Phonological processing refers to the use of phonological information – particularly the sound structure of oral language – to process written language. Tasks of phonological processing are highly predictive of reading skills.
The three types of phonological processing that appear specifically important to learning written language skills are phonological awareness, phonological memory and rapid naming.
More and more speech-language pathologists are involved with teaching literacy. Reading is, after all, a language-based task.
The 2 major components of good literacy skills are
1. decoding – the ability to identify & read a word based on knowledge of the sound structure of letter combinations and
2. vocabulary comprehension – understanding of word meanings.
Spoken words are comprised of strings or sequences of phonemes that signal different meanings. Awareness that changes in these sequences result in changes in meaning is crucial in literacy skills development.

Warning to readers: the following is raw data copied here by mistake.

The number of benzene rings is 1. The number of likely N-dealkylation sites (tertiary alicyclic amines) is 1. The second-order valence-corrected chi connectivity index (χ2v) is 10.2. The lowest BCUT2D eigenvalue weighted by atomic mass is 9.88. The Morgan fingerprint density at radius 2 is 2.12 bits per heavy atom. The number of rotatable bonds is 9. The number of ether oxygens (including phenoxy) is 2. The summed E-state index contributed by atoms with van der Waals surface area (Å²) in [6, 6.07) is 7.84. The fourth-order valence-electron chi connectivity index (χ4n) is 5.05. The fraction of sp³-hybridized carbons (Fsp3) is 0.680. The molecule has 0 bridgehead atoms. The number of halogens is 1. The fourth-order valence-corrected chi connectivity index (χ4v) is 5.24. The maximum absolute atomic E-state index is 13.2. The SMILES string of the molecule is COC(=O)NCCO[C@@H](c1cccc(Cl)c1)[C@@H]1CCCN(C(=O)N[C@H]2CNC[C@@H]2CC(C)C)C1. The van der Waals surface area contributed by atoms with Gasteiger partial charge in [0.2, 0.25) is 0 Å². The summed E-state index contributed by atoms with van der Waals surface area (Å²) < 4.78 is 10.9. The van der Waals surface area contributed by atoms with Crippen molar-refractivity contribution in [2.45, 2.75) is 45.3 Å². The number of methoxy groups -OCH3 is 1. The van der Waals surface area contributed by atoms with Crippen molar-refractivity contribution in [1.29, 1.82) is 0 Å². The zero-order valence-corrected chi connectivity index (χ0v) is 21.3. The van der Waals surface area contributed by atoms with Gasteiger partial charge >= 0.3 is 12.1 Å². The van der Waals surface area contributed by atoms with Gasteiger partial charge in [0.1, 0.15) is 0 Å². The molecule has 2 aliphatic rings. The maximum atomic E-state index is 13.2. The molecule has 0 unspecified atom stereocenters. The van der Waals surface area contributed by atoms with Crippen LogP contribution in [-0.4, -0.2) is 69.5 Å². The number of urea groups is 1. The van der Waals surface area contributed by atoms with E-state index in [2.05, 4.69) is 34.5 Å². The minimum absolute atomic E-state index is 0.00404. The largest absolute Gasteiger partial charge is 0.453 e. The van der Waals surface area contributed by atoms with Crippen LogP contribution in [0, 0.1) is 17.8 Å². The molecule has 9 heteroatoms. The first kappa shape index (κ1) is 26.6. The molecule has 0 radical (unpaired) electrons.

Many years ago I became certified in a specific reading program that was being used in my district, and have worked with literacy instruction – especially with my more severely impaired communicators and AAC users – ever since.
One fun activity I did in therapy revolved around adding, deleting, or changing a sound in a given word in order to make a new word. This takes kids beyond word families, where they simply swap out the initial sound to make new words; such as cat -> rat -> hat.
Sometimes we would see how far we could take the challenge of changing just one sound in a word to make a new word; such as hat -> hit -> bit -> bite -> kite -> kid -> lid -> did ->…. You get the idea. The kids always had a lot of fun with it, and nobody ever wanted to be the one who broke the chain.
One great side effect of this activity was that the kids became better listeners. Focusing on hearing the words so that they could spell and change them made them listen more carefully to directions and brief explanations. In speech therapy, that’s a big bonus!